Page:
Last Titan Standing is exactly as the name implies where two teams go head to head and the player who is left standing at the end nets the victory for his/her team. You’re given only one Titan and can still eject yourself from it as in other modes, but once each Titan has been defeated it marks defeat for the team, so great care needs to be taken not to find yourself charging into a group of opposing players because quick death will come your way and will make the scenario for your team much tougher. Capture the Flag plays exactly as you would expect it to while the final mode – Pilot Hunter plays much like Attrition, however points are only gained for the team for the death of a Hunter, so if you take down a Titan but the pilot ejects then no points are coming your way.For all that there are a sparse number of modes to play in, each one feels and plays brilliantly, and despite the likes of Attrition and Capture the Flag being obviously modes we’ve seen in dozens of other games, they play differently enough to feel both unique and fresh regardless. Burn Cards add an extra layer of depth to the gameplay too – you begin by being able to equip two of them, and when activated in battle they grant you added perks such as extra speed on foot, or increased scoping range. When you die however, that’s it, the cards use is expired and you will not have access to it again until you acquire a new one in battle, which then cannot be used until the next match.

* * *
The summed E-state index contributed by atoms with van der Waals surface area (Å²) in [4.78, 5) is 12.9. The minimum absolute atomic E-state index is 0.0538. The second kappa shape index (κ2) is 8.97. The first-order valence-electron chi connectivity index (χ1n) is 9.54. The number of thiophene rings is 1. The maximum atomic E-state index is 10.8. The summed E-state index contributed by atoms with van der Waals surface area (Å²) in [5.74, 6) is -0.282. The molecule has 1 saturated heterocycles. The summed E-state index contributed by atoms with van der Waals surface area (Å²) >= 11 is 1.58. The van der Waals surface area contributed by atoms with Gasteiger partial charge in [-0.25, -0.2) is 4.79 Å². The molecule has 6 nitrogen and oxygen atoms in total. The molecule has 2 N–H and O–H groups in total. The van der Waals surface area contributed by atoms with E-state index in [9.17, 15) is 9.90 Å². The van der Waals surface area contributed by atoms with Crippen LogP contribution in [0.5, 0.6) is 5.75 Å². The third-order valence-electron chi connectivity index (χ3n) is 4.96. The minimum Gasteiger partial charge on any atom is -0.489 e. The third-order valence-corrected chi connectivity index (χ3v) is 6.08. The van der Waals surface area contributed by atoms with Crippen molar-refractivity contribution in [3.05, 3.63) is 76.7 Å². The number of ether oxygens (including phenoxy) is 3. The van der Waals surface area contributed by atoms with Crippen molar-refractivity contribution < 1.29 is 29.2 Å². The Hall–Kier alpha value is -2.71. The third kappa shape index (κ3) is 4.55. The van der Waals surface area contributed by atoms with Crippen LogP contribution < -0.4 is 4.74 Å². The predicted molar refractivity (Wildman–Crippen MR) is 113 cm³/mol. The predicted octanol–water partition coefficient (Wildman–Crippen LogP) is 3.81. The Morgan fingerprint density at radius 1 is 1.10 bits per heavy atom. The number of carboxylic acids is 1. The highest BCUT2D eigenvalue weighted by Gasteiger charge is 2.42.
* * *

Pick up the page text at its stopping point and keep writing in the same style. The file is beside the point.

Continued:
Titanfall plays incredibly, but also looks sensational, yes, there are large amounts of brown and grey to be seen, as in most other modern day shooters, but there is a sleek level of polish that makes even the dust that is kicked up into your face when a drop-pod or Titan lands in front of you look impressive. The game also plays incredibly smoothly, with the only noticeable dip in frame-rate occurring when 3-4 or more battling Titans are on the screen – this flaw is quite noticeable on Xbox One and on all but the highest of high end PCs. The gunplay sounds incredible, with the sounds of whistling bullets piercing your ears and when cranked up with surround sound really places you in the midst of the battlefield.Titanfall is an extraordinary multiplayer experience for players of levels of experience, it’s accessible, yet packed with depth and despite a limited range of modes and a completely forgettable campaign, they’re offset by incredible gameplay, a brilliant range of maps and an incredible audio/visual show make Titanfall a must have for next gen gamers. Do yourself a favour, and whether it is one Xbox One or PC (preferably) but even the Xbox 360 port in a few weeks, go out and get this game – it is set to soak up hundreds of hours, and you will not regret a moment of it.